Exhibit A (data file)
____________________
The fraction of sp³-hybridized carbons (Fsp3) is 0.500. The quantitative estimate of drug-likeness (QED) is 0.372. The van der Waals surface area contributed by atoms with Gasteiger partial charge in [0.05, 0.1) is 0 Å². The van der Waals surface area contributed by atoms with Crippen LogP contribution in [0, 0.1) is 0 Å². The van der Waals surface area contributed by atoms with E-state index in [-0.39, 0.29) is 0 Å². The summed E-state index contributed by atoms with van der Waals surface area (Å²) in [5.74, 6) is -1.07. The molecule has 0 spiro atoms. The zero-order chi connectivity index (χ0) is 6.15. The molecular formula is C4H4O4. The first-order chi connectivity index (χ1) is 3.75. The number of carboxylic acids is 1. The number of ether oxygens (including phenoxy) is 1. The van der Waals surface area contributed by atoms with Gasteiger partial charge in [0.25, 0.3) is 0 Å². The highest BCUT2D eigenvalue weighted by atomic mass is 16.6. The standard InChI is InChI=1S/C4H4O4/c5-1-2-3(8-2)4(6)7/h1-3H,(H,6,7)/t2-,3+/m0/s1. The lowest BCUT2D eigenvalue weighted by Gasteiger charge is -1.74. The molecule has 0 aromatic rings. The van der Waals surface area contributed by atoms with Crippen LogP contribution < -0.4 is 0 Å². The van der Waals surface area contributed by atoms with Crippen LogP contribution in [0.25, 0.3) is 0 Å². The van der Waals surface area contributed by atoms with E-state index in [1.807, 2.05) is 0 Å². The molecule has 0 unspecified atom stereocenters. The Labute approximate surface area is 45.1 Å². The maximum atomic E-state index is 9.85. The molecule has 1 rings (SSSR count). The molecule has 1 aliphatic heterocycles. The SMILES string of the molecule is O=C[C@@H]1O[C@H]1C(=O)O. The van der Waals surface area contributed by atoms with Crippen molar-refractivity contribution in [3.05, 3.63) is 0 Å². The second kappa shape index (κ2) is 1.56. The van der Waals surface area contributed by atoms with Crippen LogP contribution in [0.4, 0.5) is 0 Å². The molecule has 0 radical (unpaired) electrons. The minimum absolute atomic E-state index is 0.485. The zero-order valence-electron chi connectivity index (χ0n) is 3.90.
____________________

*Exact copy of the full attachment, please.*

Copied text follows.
The fraction of sp³-hybridized carbons (Fsp3) is 0.500. The quantitative estimate of drug-likeness (QED) is 0.372. The van der Waals surface area contributed by atoms with Gasteiger partial charge in [0.05, 0.1) is 0 Å². The van der Waals surface area contributed by atoms with Crippen LogP contribution in [0, 0.1) is 0 Å². The van der Waals surface area contributed by atoms with E-state index in [-0.39, 0.29) is 0 Å². The summed E-state index contributed by atoms with van der Waals surface area (Å²) in [5.74, 6) is -1.07. The molecule has 0 spiro atoms. The zero-order chi connectivity index (χ0) is 6.15. The molecular formula is C4H4O4. The first-order chi connectivity index (χ1) is 3.75. The number of carboxylic acids is 1. The number of ether oxygens (including phenoxy) is 1. The van der Waals surface area contributed by atoms with Gasteiger partial charge in [0.25, 0.3) is 0 Å². The highest BCUT2D eigenvalue weighted by atomic mass is 16.6. The standard InChI is InChI=1S/C4H4O4/c5-1-2-3(8-2)4(6)7/h1-3H,(H,6,7)/t2-,3+/m0/s1. The lowest BCUT2D eigenvalue weighted by Gasteiger charge is -1.74. The molecule has 0 aromatic rings. The van der Waals surface area contributed by atoms with Crippen LogP contribution < -0.4 is 0 Å². The van der Waals surface area contributed by atoms with Crippen LogP contribution in [0.25, 0.3) is 0 Å². The van der Waals surface area contributed by atoms with E-state index in [1.807, 2.05) is 0 Å². The molecule has 0 unspecified atom stereocenters. The Labute approximate surface area is 45.1 Å². The maximum atomic E-state index is 9.85. The molecule has 1 rings (SSSR count). The molecule has 1 aliphatic heterocycles. The SMILES string of the molecule is O=C[C@@H]1O[C@H]1C(=O)O. The van der Waals surface area contributed by atoms with Crippen molar-refractivity contribution in [3.05, 3.63) is 0 Å². The second kappa shape index (κ2) is 1.56. The van der Waals surface area contributed by atoms with Crippen LogP contribution in [0.4, 0.5) is 0 Å². The molecule has 0 radical (unpaired) electrons. The minimum absolute atomic E-state index is 0.485. The zero-order valence-electron chi connectivity index (χ0n) is 3.90.